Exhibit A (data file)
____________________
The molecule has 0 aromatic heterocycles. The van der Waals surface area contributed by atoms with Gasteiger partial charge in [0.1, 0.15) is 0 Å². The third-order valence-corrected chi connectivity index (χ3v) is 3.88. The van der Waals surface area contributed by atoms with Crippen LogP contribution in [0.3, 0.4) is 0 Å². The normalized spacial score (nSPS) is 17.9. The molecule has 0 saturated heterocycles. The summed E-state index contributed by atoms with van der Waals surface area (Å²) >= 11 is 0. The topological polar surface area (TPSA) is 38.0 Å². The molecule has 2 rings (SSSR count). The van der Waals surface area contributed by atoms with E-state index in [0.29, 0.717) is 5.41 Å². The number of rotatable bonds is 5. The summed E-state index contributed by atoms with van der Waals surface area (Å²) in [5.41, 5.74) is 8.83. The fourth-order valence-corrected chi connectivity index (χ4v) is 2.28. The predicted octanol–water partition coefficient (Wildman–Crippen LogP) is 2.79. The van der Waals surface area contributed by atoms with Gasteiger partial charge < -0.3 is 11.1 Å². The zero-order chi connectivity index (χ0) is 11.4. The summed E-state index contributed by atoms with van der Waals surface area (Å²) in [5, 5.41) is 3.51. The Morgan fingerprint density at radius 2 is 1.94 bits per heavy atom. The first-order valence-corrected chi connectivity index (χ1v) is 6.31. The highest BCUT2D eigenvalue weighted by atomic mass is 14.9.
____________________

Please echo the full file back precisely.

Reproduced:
The molecule has 0 aromatic heterocycles. The van der Waals surface area contributed by atoms with Gasteiger partial charge in [0.1, 0.15) is 0 Å². The third-order valence-corrected chi connectivity index (χ3v) is 3.88. The van der Waals surface area contributed by atoms with Crippen LogP contribution in [0.3, 0.4) is 0 Å². The normalized spacial score (nSPS) is 17.9. The molecule has 0 saturated heterocycles. The summed E-state index contributed by atoms with van der Waals surface area (Å²) >= 11 is 0. The topological polar surface area (TPSA) is 38.0 Å². The molecule has 2 rings (SSSR count). The van der Waals surface area contributed by atoms with E-state index in [0.29, 0.717) is 5.41 Å². The number of rotatable bonds is 5. The summed E-state index contributed by atoms with van der Waals surface area (Å²) in [5.41, 5.74) is 8.83. The fourth-order valence-corrected chi connectivity index (χ4v) is 2.28. The predicted octanol–water partition coefficient (Wildman–Crippen LogP) is 2.79. The van der Waals surface area contributed by atoms with Gasteiger partial charge < -0.3 is 11.1 Å². The zero-order chi connectivity index (χ0) is 11.4. The summed E-state index contributed by atoms with van der Waals surface area (Å²) in [5, 5.41) is 3.51. The Morgan fingerprint density at radius 2 is 1.94 bits per heavy atom. The first-order valence-corrected chi connectivity index (χ1v) is 6.31. The highest BCUT2D eigenvalue weighted by atomic mass is 14.9.